by Stingray

Ever had one of those times when you needed to get something done and you just couldn't focus enough to actually get on and do it?

Yes, of course you have. Everybody does, at some point or other.

The worst thing is that the more you put off doing it, the worse you feel about doing it...which now makes it even harder to do it. Oh dear, what a mess.


In a nutshell, you're in a negative feedback loop.

You feel bad because you're not doing the thing you think you want to do...but you can't do it because you feel so bad/mad at yourself for not doing it. And so you practice some avoidance behavior to keep your mind from focusing on the pain of not having done it, but that makes you feel even worse because you know you're still not doing it...and round we go around the loop again.

I've gone through this myself on a number of occasions and I've seen others go through this too many times.

And it also happens quite a lot with finances too. i.e. you spend more on things you don't need because you feel bad that you've spent so much already on things you don't need (perhaps with mounting debt), and so you spend more on things you don't need to avoid that pain, which makes you feel even worse that you've spent so much...etc....

You need to find a way to start focusing on the positive outcomes, not the negative ones, and turn that feedback loop into a positive one instead of a negative one.

Here's how to break free

So let's cut to the chase and get you feeling better immediately about this.

Get yourself a timer of some kind. A kitchen timer is fine, it doesn't matter. But it must catch your attention when it goes off - either an audio alarm, or visual alarms are usually better.

Now make a list of everything you feel you absolutely must do today. Leave everything else for tomorrow.

Let's say you have 5 tasks (or 5 things you must study today).

Here is what you do.

Set the timer for 5 minutes and promise yourself that you are going to work on task 1 for 5 minutes only...and you are going to keep that promise to yourself...this is not a trick to get you to do some extra work beyond 5 minutes...this is about breaking out of that negative feedback loop.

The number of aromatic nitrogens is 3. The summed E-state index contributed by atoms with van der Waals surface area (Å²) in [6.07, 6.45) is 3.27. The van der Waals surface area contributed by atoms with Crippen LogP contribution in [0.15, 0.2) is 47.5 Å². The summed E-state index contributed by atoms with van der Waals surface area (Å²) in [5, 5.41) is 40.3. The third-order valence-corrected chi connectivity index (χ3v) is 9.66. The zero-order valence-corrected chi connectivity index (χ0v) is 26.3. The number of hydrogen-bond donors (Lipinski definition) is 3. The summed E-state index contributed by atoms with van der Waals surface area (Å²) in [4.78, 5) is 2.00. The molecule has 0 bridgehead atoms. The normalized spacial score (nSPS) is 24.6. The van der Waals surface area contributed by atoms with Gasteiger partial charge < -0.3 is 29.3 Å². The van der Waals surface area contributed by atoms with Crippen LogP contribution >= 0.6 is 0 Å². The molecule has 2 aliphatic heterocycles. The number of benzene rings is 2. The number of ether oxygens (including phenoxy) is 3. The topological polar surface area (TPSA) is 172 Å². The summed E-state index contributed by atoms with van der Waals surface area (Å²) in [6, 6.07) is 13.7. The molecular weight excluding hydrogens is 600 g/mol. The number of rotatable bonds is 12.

So now, work on task 1 for 5 minutes.

When the alarm goes off, stop work immediately. Don't do any tidying up of anything unfinished. You must stop immediately you hear the alarm and put that work to one side immediately.

The unexpected twist

Now here's the interesting twist.

You now start work immediately on task 2 on your list...for only five minutes again. Reset your timer immediately to do this. Don't even give yourself time to think, just reset the timer immediately and start it off for task 2.

After 5 minutes on task 2 is complete, take a 5 minute break.

But again set your timer immediately for this. Five minutes and no more - and don't even think about your something else completely. And also, during that time, just congratulate yourself for just how much better you feel for having focused for even that short period of time.

When the five minute break is up (your timer should have sounded), start work immediatelyon task 1 again for 10 minutes (5 minutes more than last time).

When that time is up, start work on task 2 for 10 minutes.

Now here is another twist, when task 2's time is up, work on task 3 for 5 minutes only.

After that, take your 5 minute break again.

So here is a summary of where we are so far, if you are tracking your progress (which I recommend you do).

Task 15m 10m 15m
Task 25m 10m 15m
Task 35m 10m
Task 4: 5m
Task 5: (introduce this on the next loop around)

On the next loop around, you are going to do Task 1 & Task 2 for 15 minutes, Task 3 for 10 minutes, and then you are going to introduce Task 4 to the system for 5 minutes.

Every hour to an hour-and-a-half, give yourself a timed 20-30 minute break instead of a 5 minute break. I usually do this only at the end of a loop

Keep increasing the length of the timed bursts in the manner described until either the item is complete, or you reach a maximum length of 25 minutes. Don't go beyond 25 minutes per task...just keep re-entering it into the system at a length of 25 minutes.

This timed bursts approach is highly effective at getting you going again when you are feeling overwhelmed and it can rebuild your confidence extremely quickly.

For more information about it (and variations of it), I can recommend a time management book called Get Everything Done And Still Have Time To Play by Mark Forster.

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